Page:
Beginning with the Ray Rice incident, the NFL and its players were under heavy criticism as domestic violence cases dominated headlines for weeks on end.
In October, it was reported MLB and the MLBPA was holding discussions to develop a domestic violence policy and according to Jon Morosi of FOX Sports, a formal announcement is expected by Spring Training:
Officials from Major League Baseball and the Major League Baseball Players Association are scheduled to meet multiple times in January regarding a new domestic violence policy. The league and union have discussed parameters of a disciplinary program for several months already, and sources familiar with the process say the parties are likely to formally announce the new protocols before spring training begins.
Under the NFL’s new domestic violence policy, first-time offenders are suspended six games without pay; if MLB is utilize an identical penalty, a player would be suspended for 60 games. While the NFL faced the most scrutiny over domestic violence issues, the grave crime carried over into the NHL when Los Angeles Kings defenseman Slava Voynov was arrested Monday.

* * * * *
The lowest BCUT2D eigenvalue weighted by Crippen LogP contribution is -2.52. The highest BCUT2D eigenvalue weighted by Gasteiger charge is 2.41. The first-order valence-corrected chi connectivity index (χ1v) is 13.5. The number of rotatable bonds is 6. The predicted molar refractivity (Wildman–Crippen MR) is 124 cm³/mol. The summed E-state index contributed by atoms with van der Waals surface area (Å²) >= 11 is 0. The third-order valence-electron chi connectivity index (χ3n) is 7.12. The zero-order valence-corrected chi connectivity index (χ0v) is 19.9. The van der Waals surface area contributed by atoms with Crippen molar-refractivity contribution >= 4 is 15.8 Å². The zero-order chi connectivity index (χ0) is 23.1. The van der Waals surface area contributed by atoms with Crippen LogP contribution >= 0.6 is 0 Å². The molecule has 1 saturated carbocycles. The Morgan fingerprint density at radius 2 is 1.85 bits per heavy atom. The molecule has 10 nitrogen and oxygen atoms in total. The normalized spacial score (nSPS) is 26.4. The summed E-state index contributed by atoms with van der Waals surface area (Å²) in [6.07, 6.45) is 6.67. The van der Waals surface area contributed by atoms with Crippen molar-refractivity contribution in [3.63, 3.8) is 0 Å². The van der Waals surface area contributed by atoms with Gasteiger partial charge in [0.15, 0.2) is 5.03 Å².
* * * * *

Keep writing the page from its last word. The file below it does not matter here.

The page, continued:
The NHL immediately responded by suspending Voynov indefinitely, which was a disciplinary action the Kings said they support through a released statement. Voynov pleaded not guilty and will face charges in March.
By being more proactive rather than reactionary, MLB aids its case in avoiding a dark period similar to the Steroids Era that casted a dark cloud over the sport. Under the current collective bargaining agreement, the commissioner would have the authority to suspend a player at the center of domestic violence under the just cause provision.
That power currently lies in the hands of Bud Selig, though he will officially be succeeded by Rob Manfred on Jan. 25.